This is a six-part series on megatrends, exploring the compelling economic, social, environmental, political and technological issues facing Australia, as part of the CSIRO’s new report, Our Future World 2012.
In part three of this ongoing series on megatrends, Stefan Hajkowicz examined whether we are smart enough to become the Switzerland of the Asia.
In part four, Hajkowicz discusses how the world is ageing and the challenges that creates.
An academic friend of mine told me that getting old isn’t a problem. You’ve only got one option. That’s to get old. But choosing where to go for your next holiday is a problem. You’ve got lots of options. There is much truth in this observation and I frequently recount it in my lectures on decision theory. But while old age is inevitable, as individuals and as a society, we have many options about how we age.
The Forever Young megatrend looks into the ageing population and the implications for health care and retirement models. And whether you look at Australia, the OECD or the whole world the data reveal an increasingly elderly demographic.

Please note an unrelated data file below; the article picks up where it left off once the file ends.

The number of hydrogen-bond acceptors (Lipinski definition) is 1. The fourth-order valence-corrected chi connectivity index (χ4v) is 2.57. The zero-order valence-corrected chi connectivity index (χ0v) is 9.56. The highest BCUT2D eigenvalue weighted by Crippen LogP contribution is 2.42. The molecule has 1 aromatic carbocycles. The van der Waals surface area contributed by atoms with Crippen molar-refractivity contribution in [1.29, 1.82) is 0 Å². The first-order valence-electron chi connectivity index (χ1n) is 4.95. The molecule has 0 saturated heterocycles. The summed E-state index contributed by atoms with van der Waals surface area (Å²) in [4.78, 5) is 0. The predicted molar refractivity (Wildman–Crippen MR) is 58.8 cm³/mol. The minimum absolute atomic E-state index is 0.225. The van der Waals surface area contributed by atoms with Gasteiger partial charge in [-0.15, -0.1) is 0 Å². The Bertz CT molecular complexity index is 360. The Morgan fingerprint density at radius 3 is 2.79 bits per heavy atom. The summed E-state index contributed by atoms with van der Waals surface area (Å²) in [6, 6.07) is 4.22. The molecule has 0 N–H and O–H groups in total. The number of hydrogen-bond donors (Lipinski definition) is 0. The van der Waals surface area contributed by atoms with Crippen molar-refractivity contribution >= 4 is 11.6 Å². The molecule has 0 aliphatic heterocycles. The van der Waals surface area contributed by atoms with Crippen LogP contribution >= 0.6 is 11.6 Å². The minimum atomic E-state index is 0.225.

Demographic forecasts by the Australian Bureau of Statistics reveal the extent of change in the nation’s age profile. In 2011, 14% of the Australian population was aged 65 years and over. By 2056, this proportion is predicted to rise to between 23% and 25%.
It’s happening in other OECD countries. Japan has the fastest speed of ageing amongst the world’s countries. The Japanese Statistics Bureau reports that in 1950, 4.5% of Japan’s population was over 70 years old. By 2010, it was 23%. By 2050, it is forecast to increase to 40%.
The whole world is getting older too. According to the United Nations the world population as a whole is ageing. In 1950, 8% of the world’s people were over 65 years old. This grew to 11.2% by 2011 and is forecast to reach 22% by 2050. This means the world will contain more than 2 billion people over the age of 60 years by the year 2050.